is known from the Atlantic and North Pacific oceans and occurs in
brackish as well as marine environments, so it certainly could occur
here. Top two photos: Cory Pittman.
BELOW ARE SOME UNIDENTIFIED RIBBON WORMS
collected and photographed by Cory Pittman
Collected at Hekili Point, Olowalu, Maui on March 7, 2014. Cory
notes that he has seen this small worm several times.
This small white or cream worm, found at Kapalua Bay, Maui, in March
2004, is marked with widely-spaced, discontinuous, narrow brown
This small 11 mm worm was found at Hekili Point, Olowalu, Maui,
on April 19, 2012. Note the furrowed head.
This is a tiny 4-5 mm worm collected by Cory Pittman at Koloa Landing,
Kauai, on May 30, 2014. It could be a small specimen of the White
Head Ribbon Worm (? Lineus albifrons) described below. The
sharply demarcated white head fits the original description, but
the body color does not.
? Lineus albifrons Coe, 1934
This 30 mm greenish-brown worm was taken by Cory Pittman in a wash
from the Halimeda beds at Maalaea Bay, Maui, on April 7, 2013. The
head has a whitish tip. Except that the white head is not sharply
demarcated, it seems to fit the description below, copied from Nemerteans
of the Hawaiian and Marshall Islands by Wesley Coe (Occasional
Papers of Bernice P. Bishop Museum, vol XIX, no. 3, 1947).
Lineus albifrons Coe, B.
P. Bishop Mus., Occ. Papers 10 (18): 8, fig. 4, 1934.
Body is deeply pigmented anteriorly, with a sharply demarcated broad
of white on tip of head on both dorsal and ventral surfaces. The
of the pigment in life has not been recorded. Back of anterior third
of body the
pigment gradually decreases' and posterior half of body is much
paler. Ocelli are
inconspicuous or absent.
L. albifrons is known from only a single specimen collected
Kahala, Oahu. This individual measured 14 mm. in length and 1.5
mm. in diameter after preservation.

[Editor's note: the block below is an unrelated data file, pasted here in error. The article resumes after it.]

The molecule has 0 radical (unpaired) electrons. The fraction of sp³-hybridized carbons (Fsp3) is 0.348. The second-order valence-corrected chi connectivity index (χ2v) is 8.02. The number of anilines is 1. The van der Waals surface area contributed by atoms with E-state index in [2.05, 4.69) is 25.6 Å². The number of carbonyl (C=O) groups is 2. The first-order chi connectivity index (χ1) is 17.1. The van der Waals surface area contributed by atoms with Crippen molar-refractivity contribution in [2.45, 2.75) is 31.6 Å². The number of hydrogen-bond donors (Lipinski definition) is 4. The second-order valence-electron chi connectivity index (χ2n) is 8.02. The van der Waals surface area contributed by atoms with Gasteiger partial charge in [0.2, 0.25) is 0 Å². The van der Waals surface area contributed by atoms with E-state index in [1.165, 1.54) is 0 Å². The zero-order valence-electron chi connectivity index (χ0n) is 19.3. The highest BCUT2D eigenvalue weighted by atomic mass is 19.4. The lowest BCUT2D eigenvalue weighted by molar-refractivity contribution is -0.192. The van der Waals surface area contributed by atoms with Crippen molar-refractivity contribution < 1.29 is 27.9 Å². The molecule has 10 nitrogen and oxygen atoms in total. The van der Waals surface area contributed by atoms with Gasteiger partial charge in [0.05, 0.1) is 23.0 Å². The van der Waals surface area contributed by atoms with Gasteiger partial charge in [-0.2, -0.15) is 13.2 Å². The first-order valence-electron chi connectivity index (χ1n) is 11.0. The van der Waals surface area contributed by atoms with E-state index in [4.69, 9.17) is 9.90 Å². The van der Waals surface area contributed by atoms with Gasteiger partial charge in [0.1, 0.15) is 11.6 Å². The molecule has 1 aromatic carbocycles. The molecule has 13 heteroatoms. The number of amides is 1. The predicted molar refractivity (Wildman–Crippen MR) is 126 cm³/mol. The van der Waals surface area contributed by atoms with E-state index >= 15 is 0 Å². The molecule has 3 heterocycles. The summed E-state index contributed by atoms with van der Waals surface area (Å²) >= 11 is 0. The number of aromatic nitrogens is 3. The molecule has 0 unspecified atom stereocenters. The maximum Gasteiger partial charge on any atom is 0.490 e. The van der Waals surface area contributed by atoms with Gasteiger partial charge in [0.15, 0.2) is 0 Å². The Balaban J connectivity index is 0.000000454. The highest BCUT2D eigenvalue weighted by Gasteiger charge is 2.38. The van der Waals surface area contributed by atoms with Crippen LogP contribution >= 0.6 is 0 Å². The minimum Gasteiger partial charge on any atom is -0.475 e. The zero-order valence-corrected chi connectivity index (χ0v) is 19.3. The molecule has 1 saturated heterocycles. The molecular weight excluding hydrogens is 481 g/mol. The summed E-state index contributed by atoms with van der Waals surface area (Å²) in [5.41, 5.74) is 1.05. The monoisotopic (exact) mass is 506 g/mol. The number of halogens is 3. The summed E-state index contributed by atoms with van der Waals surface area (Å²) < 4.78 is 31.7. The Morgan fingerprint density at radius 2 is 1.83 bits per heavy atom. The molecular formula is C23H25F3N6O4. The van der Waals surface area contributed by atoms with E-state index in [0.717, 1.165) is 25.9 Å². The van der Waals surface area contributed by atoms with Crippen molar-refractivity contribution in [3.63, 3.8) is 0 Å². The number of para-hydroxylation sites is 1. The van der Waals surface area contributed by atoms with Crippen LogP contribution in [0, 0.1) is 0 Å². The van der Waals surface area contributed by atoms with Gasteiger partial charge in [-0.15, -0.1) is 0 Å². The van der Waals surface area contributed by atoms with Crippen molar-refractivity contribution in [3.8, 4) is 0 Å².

Found at Black
Rock, Maui, April 29, 2006, this worm might be the same as the expanded
long yellow worm below..
some unidentified ribbon worms photographed by Pauline Fiene
Pauline Fiene sent me these photos of ribbon worms she has
seen off Maui over the years.
Found and photographed on a dive off South Maui by
This worm was found
by divers Lori and Bill Pottinger, who reported it had just eaten
a fish! Pauline, who photographed it, arrived too late to see the
action. Lori and Bill did not know what kind of a fish it had eaten.
SPOTTED RIBBON WORM
Similar to the "Camouflage Ribbon Worm" above, but perhaps
too small to have eaten a fish, this worm was photographed by David
Prutow at Kawaihae Harbor on the Big Island at a depth of about
12 ft in November of 2020. David writes: "It was about 3/4
to an inch long
I had no idea what I was looking at
I thought it might be a juvenile sea cucumber at first." There
are some online images of similar spotted worms from cool temperate
waters labeled Oerstedia dorsalis. But without a specimen
(and a ribbon worm specialist to examine it) there's no easy way
to know if that's a valid ID, or even close.
This worm seems to be stretched up out of a hole in the substrate.
We are not sure it is a ribbon worm. It might be an annelid instead.